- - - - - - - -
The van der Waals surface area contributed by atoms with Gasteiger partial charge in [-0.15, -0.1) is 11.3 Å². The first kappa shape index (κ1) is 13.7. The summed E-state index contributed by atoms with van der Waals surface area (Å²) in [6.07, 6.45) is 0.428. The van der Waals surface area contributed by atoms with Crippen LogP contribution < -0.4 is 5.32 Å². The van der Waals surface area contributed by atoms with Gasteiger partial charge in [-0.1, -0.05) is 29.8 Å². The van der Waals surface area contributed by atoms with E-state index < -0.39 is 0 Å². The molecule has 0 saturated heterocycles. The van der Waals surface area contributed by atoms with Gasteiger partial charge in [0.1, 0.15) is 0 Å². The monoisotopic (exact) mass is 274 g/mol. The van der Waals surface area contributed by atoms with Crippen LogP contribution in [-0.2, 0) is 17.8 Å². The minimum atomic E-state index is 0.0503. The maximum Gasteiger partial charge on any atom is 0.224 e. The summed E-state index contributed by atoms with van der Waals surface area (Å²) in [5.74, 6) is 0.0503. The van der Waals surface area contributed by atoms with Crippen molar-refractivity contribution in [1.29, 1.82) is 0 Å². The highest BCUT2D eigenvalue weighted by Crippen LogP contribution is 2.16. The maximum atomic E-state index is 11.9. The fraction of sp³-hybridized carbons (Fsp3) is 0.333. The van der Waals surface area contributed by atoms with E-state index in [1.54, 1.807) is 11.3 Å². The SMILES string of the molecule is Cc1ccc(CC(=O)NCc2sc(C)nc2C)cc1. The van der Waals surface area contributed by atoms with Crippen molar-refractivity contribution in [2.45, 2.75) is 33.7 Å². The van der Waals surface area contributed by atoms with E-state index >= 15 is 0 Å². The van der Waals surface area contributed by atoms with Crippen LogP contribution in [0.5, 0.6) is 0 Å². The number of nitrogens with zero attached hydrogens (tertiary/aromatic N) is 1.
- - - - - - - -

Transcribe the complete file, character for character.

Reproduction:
The van der Waals surface area contributed by atoms with Gasteiger partial charge in [-0.15, -0.1) is 11.3 Å². The first kappa shape index (κ1) is 13.7. The summed E-state index contributed by atoms with van der Waals surface area (Å²) in [6.07, 6.45) is 0.428. The van der Waals surface area contributed by atoms with Crippen LogP contribution < -0.4 is 5.32 Å². The van der Waals surface area contributed by atoms with Gasteiger partial charge in [-0.1, -0.05) is 29.8 Å². The van der Waals surface area contributed by atoms with E-state index < -0.39 is 0 Å². The molecule has 0 saturated heterocycles. The van der Waals surface area contributed by atoms with Gasteiger partial charge in [0.1, 0.15) is 0 Å². The monoisotopic (exact) mass is 274 g/mol. The van der Waals surface area contributed by atoms with Crippen LogP contribution in [-0.2, 0) is 17.8 Å². The minimum atomic E-state index is 0.0503. The maximum Gasteiger partial charge on any atom is 0.224 e. The summed E-state index contributed by atoms with van der Waals surface area (Å²) in [5.74, 6) is 0.0503. The van der Waals surface area contributed by atoms with Crippen molar-refractivity contribution in [1.29, 1.82) is 0 Å². The highest BCUT2D eigenvalue weighted by Crippen LogP contribution is 2.16. The maximum atomic E-state index is 11.9. The fraction of sp³-hybridized carbons (Fsp3) is 0.333. The van der Waals surface area contributed by atoms with E-state index in [1.54, 1.807) is 11.3 Å². The SMILES string of the molecule is Cc1ccc(CC(=O)NCc2sc(C)nc2C)cc1. The van der Waals surface area contributed by atoms with Crippen molar-refractivity contribution in [2.45, 2.75) is 33.7 Å². The van der Waals surface area contributed by atoms with E-state index >= 15 is 0 Å². The van der Waals surface area contributed by atoms with Crippen LogP contribution in [0.5, 0.6) is 0 Å². The number of nitrogens with zero attached hydrogens (tertiary/aromatic N) is 1.